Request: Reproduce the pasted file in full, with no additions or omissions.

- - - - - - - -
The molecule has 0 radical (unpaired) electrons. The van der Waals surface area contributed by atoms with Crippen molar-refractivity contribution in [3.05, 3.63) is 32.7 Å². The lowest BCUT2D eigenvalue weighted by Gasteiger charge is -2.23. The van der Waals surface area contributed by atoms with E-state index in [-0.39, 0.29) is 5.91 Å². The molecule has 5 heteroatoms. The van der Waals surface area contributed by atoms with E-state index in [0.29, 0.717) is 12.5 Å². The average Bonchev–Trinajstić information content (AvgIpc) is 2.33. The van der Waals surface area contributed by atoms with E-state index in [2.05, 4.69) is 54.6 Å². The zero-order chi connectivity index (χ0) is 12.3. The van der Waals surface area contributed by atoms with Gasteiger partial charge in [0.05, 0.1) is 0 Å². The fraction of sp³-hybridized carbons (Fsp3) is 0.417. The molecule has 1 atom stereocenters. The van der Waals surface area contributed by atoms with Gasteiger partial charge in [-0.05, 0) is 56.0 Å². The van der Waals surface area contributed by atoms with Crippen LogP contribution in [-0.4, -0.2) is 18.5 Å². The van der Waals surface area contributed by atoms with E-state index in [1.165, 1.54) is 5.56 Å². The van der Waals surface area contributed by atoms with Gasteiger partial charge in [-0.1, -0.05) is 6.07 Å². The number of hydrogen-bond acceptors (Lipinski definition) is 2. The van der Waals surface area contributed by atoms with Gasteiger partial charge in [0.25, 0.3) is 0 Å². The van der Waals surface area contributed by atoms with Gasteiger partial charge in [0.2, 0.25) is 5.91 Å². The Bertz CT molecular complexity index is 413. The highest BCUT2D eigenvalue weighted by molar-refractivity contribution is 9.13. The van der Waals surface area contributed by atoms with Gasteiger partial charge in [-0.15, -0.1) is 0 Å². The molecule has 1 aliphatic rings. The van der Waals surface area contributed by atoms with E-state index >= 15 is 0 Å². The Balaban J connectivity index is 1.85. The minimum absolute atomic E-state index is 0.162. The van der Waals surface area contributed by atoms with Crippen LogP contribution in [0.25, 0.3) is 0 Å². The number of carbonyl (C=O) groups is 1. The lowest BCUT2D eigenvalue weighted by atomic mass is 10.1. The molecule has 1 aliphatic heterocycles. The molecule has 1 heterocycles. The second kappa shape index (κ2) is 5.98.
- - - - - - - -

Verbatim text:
The molecule has 0 radical (unpaired) electrons. The van der Waals surface area contributed by atoms with Crippen molar-refractivity contribution in [3.05, 3.63) is 32.7 Å². The lowest BCUT2D eigenvalue weighted by Gasteiger charge is -2.23. The van der Waals surface area contributed by atoms with E-state index in [-0.39, 0.29) is 5.91 Å². The molecule has 5 heteroatoms. The van der Waals surface area contributed by atoms with E-state index in [0.29, 0.717) is 12.5 Å². The average Bonchev–Trinajstić information content (AvgIpc) is 2.33. The van der Waals surface area contributed by atoms with E-state index in [2.05, 4.69) is 54.6 Å². The zero-order chi connectivity index (χ0) is 12.3. The van der Waals surface area contributed by atoms with Gasteiger partial charge in [0.05, 0.1) is 0 Å². The fraction of sp³-hybridized carbons (Fsp3) is 0.417. The molecule has 1 atom stereocenters. The van der Waals surface area contributed by atoms with Gasteiger partial charge in [-0.05, 0) is 56.0 Å². The van der Waals surface area contributed by atoms with Crippen LogP contribution in [-0.4, -0.2) is 18.5 Å². The van der Waals surface area contributed by atoms with E-state index in [1.165, 1.54) is 5.56 Å². The van der Waals surface area contributed by atoms with Gasteiger partial charge in [-0.1, -0.05) is 6.07 Å². The number of hydrogen-bond acceptors (Lipinski definition) is 2. The van der Waals surface area contributed by atoms with Gasteiger partial charge in [0.25, 0.3) is 0 Å². The van der Waals surface area contributed by atoms with Gasteiger partial charge in [0.2, 0.25) is 5.91 Å². The Bertz CT molecular complexity index is 413. The highest BCUT2D eigenvalue weighted by molar-refractivity contribution is 9.13. The van der Waals surface area contributed by atoms with Gasteiger partial charge in [-0.15, -0.1) is 0 Å². The molecule has 1 aliphatic rings. The van der Waals surface area contributed by atoms with E-state index >= 15 is 0 Å². The Balaban J connectivity index is 1.85. The minimum absolute atomic E-state index is 0.162. The van der Waals surface area contributed by atoms with Crippen LogP contribution in [0.25, 0.3) is 0 Å². The number of carbonyl (C=O) groups is 1. The lowest BCUT2D eigenvalue weighted by atomic mass is 10.1. The molecule has 1 aliphatic heterocycles. The molecule has 1 heterocycles. The second kappa shape index (κ2) is 5.98.